Announcing the award for Best New Narrative Filmmaker at the Tribeca Film Festival's awards party, Uma Thurman had to use her stage voice when the microphone suddenly cut out. Later, Robert De Niro lost the envelope with the final winner of the night and wound up reading it off a press release.In short, the ceremony was not perfect, but it wound up as something better than that: Human.
The evening gathering in Union Square brought together a melting pot of New York celebrities and filmmakers from around the world. The jurors ranged from Mary-Kate Olsen and Meg Ryan to New York Magazine food critic Gael Greene, but despite the somewhat random assortment, their decisions yielded welcome results. Almost all of the winners were small movies that could use the extra boost — and, perhaps more importantly, they were all pretty good.
After the bittersweet immigration drama "Entre Nos" won a Special Jury Prize, co-director Paola Mendoza came close to tears as she noted that the story was based on her mother's struggle during her early years in the United States. "It's a small little film and we put our hears and souls into it," Mendoza said. The movie backs up her statement with a heartfelt performance by the director herself.
It was a similar case for documentarian Danae Elon, who also appears in the movie she directed, although she's not putting on a performance. Her documentary, "Partly Private," offers a cute, amusing survey of contemporary views on circumcision, using the birth of her two boys as a unique case study.
Winning the award for Best New York Documentary, Elon said she "would have put makeup on if I knew this would happen." But since her movie is about a deeply personal physical procedure, her natural appearance fit the occasion.
The other documentaries honored at the ceremony also deserved the accolades. Yoav Shamir's "Defamation," which I found fascinating and somewhat revelatory, landed a Special Jury Mention. "Racing Dreams, " Mashall Curry's insightful portrait of the World Karting Association, won Best Documentary Feature, while the harrowing Afghanistan-based "Fixer: The Taking of Ajmal Naqshbandi" took home the Best New Documentary Filmmaker prize.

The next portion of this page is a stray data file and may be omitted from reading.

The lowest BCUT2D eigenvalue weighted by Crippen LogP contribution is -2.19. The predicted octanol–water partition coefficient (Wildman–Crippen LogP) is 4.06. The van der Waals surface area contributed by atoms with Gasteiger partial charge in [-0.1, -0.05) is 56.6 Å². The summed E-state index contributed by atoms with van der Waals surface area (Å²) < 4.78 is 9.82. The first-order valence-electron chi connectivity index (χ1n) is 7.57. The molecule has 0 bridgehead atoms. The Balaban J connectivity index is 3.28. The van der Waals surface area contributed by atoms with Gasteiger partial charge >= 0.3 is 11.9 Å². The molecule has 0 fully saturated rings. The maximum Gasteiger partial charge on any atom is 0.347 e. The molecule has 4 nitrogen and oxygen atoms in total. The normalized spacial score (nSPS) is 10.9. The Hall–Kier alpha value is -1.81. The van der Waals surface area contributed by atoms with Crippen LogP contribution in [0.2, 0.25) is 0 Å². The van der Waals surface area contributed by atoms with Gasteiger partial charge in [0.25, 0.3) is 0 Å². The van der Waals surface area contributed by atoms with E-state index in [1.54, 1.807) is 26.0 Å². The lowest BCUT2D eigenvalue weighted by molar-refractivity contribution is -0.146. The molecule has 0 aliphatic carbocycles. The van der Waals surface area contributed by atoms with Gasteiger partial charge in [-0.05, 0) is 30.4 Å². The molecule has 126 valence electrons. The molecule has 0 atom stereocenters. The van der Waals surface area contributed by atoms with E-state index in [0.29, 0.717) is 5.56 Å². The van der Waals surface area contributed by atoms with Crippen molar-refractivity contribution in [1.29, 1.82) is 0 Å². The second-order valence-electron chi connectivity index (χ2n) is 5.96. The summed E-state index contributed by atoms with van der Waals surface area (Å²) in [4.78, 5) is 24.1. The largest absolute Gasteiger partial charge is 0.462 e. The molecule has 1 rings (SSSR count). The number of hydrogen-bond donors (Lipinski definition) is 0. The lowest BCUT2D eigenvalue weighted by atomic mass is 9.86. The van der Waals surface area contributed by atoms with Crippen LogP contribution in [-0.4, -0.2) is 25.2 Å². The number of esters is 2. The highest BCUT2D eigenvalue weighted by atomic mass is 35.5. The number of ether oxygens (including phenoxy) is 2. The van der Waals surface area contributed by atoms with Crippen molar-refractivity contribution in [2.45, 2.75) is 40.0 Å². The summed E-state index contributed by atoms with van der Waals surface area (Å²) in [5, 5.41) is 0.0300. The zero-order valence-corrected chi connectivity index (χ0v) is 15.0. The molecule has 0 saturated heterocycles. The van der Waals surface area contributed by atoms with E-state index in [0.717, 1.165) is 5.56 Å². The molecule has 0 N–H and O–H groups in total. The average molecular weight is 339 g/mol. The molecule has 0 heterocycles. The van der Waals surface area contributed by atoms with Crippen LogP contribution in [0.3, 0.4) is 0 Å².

"Fixer" director Ian Olds, whose movie tracks the kidnapping and ultimate execution of the eponymous foreign journalist aid, told me he's glad to have a television deal in place for the movie (it airs on HBO in late August), and seemed somewhat nonchalant about whether or not a theatrical distributor steps up to the plate.
But that was before he won the award.
In general, it seemed that the honorees were boosted in their confidence and ready to take De Niro up on his offer to return with new works. After announcing the Best Narrative Feature Award for Asghar Farhad's "About Elly," the actor-turned-festival founder graciously posed for photographs with hordes of eager filmmakers.
"He's been doing this for twenty minutes," moaned a festival publicist. "Are we done?"
"Not yet," somebody shot back. "Bob's making that face."
And here are the complete list of festival winners:
The Founders Award for Best Narrative Feature – About Elly (Darbareye Elly), directed and written by Asghar Farhadi. (Iran). Award presented by Robert De Niro and Jane Rosenthal. Winner receives $25,000 cash and the art award "Rockets and the Red Lights (Mass MoCA #70),” created by Stephen Hannock.
Jury Comments: “Out of a strong selection of films, the jury was unanimous in our passion for this seamless piece of ensemble filmmaking. The universality of the characters and themes, and the directors riveting grasp of this story make “About Elly” a film that collapses barriers and deepens our understanding of the world we share.”
Best New Narrative Filmmaker – Rune Denstad Langlo for North (Nord), written by Erlend Loe. (Norway). Award presented by Todd Haynes and Rich Lehrfeld, VP, Global Sponsorship and Experiential Marketing, American Express. Winner receives $25,000 cash. Sponsored by American Express.
Jury Comments: “Rune Denstad Langlo, formerly a documentary filmmaker, shows a mastery of comedic direction in “North.” His consummate vision, strong grasp of story and command of the language of cinema make him a standout amidst a strong pool of candidates.”
Best Actor in a Narrative Feature Film – Ciarán Hinds in The Eclipse, directed and written by Conor McPherson. (Ireland). Award presented by Todd Haynes and Gail Grimmett, SVP Delta Air Lines. Sponsored by Delta Air Lines. Winner receives two International BusinessElite ticket vouchers for anywhere Delta travels.
Jury Comments: “Ciarán Hinds’ powerful performance explores both strength and vulnerability, while propelling and deepening the films examination of masculinity and desire. The portrayal grabbed us, pulling us even deeper into this unique and original ghost story.”
Best Actress in a Narrative Feature Film – Zoe Kazan in The Exploding Girl, directed and written by Bradley Rust Gray. (USA). Award presented by Todd Haynes and Gail Grimmett, SVP Delta Air Lines. Sponsored by Delta Air Lines. Winner receives two International BusinessElite ticket vouchers for anywhere Delta travels.
Jury Comments: “Zoe shines in this understated role. Every component of this brilliantly restrained performance displays a command of her craft that stunned and moved this jury.”